1994-02-09 - Re: Crypto Regulation Reform

Header Data

From: rcain@netcom.com (Robert Cain)
To: cypherpunks@toad.com (cypherpunks)
Message Hash: a9515efa4cf68f74028b3e1d624df05f85a217b1c2dcbd3cfc07177989f820ad
Message ID: <199402090056.QAA28858@mail.netcom.com>
Reply To: <199402082349.SAA09698@snark>
UTC Datetime: 1994-02-09 01:07:14 UTC
Raw Date: Tue, 8 Feb 94 17:07:14 PST

Raw message

From: rcain@netcom.com (Robert Cain)
Date: Tue, 8 Feb 94 17:07:14 PST
To: cypherpunks@toad.com (cypherpunks)
Subject: Re: Crypto Regulation Reform
In-Reply-To: <199402082349.SAA09698@snark>
Message-ID: <199402090056.QAA28858@mail.netcom.com>
MIME-Version: 1.0
Content-Type: text/plain

Perry E. Metzger sez:
> Robert Cain says:
> > Well, making it credit card sized and cheaper than a modem is not all
> > that difficult.  An AT&T VSELP chip based on their DSP1616 with some
> > firmware added for primative modem capability, some firmware for the
> > encryption and a couple of codec chips fits the bill nicely.
> You still need a modem. You therefore cannot be cheaper than a modem.

Once again, what we call a modem today has gobs of bells and whistles
in firmware and hardware that a simple voice->bits->wierd-bits->anlog
and it's inverse is a whole lot simpler at many levels than today's
modems.  In fact it doesn't even require 9600 baud with CELP or VSELP
which is wonderful since overseas sessions at that speed are iffy at
best I have found.  Compare the price of a 4800 baud modem today with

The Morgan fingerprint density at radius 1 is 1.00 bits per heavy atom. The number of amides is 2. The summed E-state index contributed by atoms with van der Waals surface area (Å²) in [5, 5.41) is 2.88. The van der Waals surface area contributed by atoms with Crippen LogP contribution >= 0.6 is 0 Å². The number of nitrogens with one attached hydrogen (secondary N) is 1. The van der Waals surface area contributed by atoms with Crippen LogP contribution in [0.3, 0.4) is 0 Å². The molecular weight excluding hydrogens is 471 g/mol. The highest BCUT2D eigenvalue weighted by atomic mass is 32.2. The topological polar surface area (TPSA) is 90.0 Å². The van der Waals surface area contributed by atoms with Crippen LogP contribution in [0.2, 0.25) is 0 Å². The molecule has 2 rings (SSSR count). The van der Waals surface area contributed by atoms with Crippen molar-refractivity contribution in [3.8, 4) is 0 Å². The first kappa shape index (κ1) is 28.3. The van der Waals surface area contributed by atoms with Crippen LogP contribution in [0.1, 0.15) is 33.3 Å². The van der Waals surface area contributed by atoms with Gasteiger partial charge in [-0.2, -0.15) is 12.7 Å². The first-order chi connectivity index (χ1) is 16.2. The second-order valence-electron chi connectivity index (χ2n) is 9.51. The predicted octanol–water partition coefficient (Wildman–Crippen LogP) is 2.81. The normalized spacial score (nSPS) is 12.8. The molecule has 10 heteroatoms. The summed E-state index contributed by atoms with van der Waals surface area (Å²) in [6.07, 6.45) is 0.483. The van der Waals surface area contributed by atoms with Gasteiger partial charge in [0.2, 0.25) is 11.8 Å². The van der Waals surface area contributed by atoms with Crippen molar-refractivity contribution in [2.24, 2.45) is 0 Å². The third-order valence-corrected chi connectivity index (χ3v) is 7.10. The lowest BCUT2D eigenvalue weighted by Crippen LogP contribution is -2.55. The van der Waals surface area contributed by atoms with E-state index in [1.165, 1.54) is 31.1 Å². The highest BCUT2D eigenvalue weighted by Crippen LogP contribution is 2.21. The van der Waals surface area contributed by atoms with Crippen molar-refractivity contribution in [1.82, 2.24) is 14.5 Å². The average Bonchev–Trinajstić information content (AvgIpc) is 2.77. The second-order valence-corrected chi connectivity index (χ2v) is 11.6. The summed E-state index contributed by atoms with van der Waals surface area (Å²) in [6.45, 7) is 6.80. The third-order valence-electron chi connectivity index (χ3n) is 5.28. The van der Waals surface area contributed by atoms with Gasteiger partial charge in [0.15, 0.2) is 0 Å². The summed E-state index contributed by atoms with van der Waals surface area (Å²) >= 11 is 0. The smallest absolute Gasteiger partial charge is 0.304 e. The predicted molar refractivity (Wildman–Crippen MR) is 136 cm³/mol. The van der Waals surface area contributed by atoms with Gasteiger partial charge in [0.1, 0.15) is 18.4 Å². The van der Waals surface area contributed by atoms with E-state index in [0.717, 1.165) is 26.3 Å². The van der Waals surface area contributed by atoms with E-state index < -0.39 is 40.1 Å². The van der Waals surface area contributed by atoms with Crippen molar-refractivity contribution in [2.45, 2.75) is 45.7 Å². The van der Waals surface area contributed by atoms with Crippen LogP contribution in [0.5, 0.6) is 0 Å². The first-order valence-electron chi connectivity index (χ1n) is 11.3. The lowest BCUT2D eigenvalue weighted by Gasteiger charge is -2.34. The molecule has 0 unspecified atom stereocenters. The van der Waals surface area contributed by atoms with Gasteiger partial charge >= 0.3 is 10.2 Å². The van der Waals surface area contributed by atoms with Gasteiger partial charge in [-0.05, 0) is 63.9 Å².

what we now call "modems."

> > I do have
> > a breakthrough though and that is in the area of a key exchange
> > protocol that can detect an active spoof, a problem unsolvable in theory
> > (at least in the opinion of Whit Diffie, Marty Hellman and Ron Rivest)
> > but solvable to any desired degree of confidence in practice.
> This would not make your machine cheaper., and anyone wanting real
> security will sign their Diffie-Hellman exchanges anyway.

No, not cheaper, just viable.  :-)

> > In fact
> > in the most common situation that I would expect it to be used, it is
> > provably secure against a spoof.
> Can't be done without shared data, because without shared data you
> have no way of even knowing who you are talking to.

We shall see.  I contend that with this I can establish a spoof-proof
point to point with a total stranger to any desired probability that
a spoof could not be there without disclosing him/her.  It is not hard
for me to envision, especially in business situations, how such a
thing would be more than useful.

There really is no point in arguing this until I can present it.
There are two reasons I mentioned it.  The first is that I wanted
to see if there have been any other breakthroughs in the time I 
have had this on the shelf and the second reason is private.  :-)

> > I can't say any more about how that
> > works but some fine mathematicians and some crypto names most of you
> > know have witnessed and validated it.
> Oh?




Bob Cain    rcain@netcom.com   408-354-8021

           "I used to be different.  But now I'm the same."

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